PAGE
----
What does the victory mean? That you've done everything right!
World champion is a big deal for any sportsmen. But the current one in the men figure skating is a special case. Patrick Chan managed to turn everyone against him claiming not long before the Olympics in Vancouver the jumps were not the most important thing in his sport, but then turned the haters into the lovers by performing the quadruple jumps in both of his programmes this season. It's impossible not to admire the Canadian seeing how he works on the ice and yet realise the verb `work' is wrong when talking of something so inspiring or Chan himself.
This must be what the cosmic size talent looks like.
Frankly - I wasn't going to interview the champion in Moscow: right after the men competition the pairs began and I had enough on my plate. But coming to the mixed zone when the best group began I was surprised to find a bored lonely Patrick Chan there. Not to approach him would be rude.
EV: Patrick, I know how hard it is to put a new jump into the programme and for how long it messes the other elements. At least I've seen it for many years happening to the best skaters. And then you show up with your quad and do it so easily as if it was a computer game and you just pressed a key to replace one element with another. How do you do that?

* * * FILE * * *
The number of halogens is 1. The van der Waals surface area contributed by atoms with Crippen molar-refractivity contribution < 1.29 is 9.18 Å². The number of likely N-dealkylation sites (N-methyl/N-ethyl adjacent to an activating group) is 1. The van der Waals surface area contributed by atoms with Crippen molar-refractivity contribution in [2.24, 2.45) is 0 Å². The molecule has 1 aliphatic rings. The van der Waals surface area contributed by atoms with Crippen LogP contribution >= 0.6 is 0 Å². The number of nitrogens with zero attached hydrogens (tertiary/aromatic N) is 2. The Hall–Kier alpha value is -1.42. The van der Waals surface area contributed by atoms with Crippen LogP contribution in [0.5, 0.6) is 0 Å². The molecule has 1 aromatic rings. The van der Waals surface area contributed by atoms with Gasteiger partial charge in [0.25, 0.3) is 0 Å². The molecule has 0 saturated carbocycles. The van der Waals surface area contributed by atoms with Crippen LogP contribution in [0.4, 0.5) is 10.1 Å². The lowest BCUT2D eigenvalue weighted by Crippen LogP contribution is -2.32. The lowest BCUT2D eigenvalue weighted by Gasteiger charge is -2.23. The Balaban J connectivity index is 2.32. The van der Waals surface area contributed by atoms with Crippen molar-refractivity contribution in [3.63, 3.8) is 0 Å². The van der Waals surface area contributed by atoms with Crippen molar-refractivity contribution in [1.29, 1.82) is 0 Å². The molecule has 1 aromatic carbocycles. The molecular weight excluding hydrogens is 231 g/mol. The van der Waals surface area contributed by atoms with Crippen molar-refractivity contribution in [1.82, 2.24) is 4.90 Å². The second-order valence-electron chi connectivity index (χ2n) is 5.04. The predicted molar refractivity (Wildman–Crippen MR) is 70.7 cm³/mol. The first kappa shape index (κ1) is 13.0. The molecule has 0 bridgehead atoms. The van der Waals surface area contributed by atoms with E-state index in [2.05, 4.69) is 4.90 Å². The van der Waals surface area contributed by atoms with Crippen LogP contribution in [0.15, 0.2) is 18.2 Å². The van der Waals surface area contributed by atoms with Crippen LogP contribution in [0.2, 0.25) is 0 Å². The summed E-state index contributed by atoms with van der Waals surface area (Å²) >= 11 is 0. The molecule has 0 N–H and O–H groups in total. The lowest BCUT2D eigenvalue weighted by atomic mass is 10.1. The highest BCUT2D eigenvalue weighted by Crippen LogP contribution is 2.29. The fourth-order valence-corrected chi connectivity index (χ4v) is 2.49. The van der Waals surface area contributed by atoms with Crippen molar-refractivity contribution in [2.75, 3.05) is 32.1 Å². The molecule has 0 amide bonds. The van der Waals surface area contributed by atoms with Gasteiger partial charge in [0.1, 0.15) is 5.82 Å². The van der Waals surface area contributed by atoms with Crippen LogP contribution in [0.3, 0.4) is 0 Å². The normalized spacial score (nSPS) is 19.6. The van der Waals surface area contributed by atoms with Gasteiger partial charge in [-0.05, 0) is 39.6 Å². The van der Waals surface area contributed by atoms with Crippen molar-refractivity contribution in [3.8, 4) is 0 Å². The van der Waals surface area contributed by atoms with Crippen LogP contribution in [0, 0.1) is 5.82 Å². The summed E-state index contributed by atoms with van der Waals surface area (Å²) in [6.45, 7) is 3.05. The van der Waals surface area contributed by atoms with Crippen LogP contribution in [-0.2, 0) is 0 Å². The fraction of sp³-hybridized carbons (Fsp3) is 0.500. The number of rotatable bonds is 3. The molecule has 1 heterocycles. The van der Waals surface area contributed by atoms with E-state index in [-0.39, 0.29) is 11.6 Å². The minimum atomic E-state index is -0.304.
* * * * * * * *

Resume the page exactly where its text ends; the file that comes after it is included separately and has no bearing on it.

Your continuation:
PC: It's a result of a hard work really. Back home in Colorado Springs I've been doing the run thoughts every day almost from the beginning of the season. The SP with the quad in a combination and two quads in the LP. I mean the real run through -with no stops, no missing the elements when tired.
It was obvious from the very beginning the quad would cause some problems. Hence I was trying to do everything within my power to make the impact as minor as possible. At the same time during the practises I would imagine skating in the Olympics, where you have to have everything under control, including your breathing. It was thanks to the quads I started mentioning the breathing. For example in Moscow after I did my second quad and heard the audience go crazy I took a deep breath, then exhaled, made sure the breathing was ok and all of the sudden I felt very calm. It was yet another example that if the breathing is under control everything else also will be. No matter what is going on around and how loud the crowd is.
EV: Who taught you that?
PC: I think it was Cathy Jonson the first person who I've heard it from - my modern dance teacher. She've been in the modern dance her whole life and when she started working with me the first thing she explained is how should I breath so I wouldn't be out of breath no matter how fast the tempo is. Of course I ran it through my coach Cristy Crall and she confirmed Cathy knew what she was talking about and I should listen to her.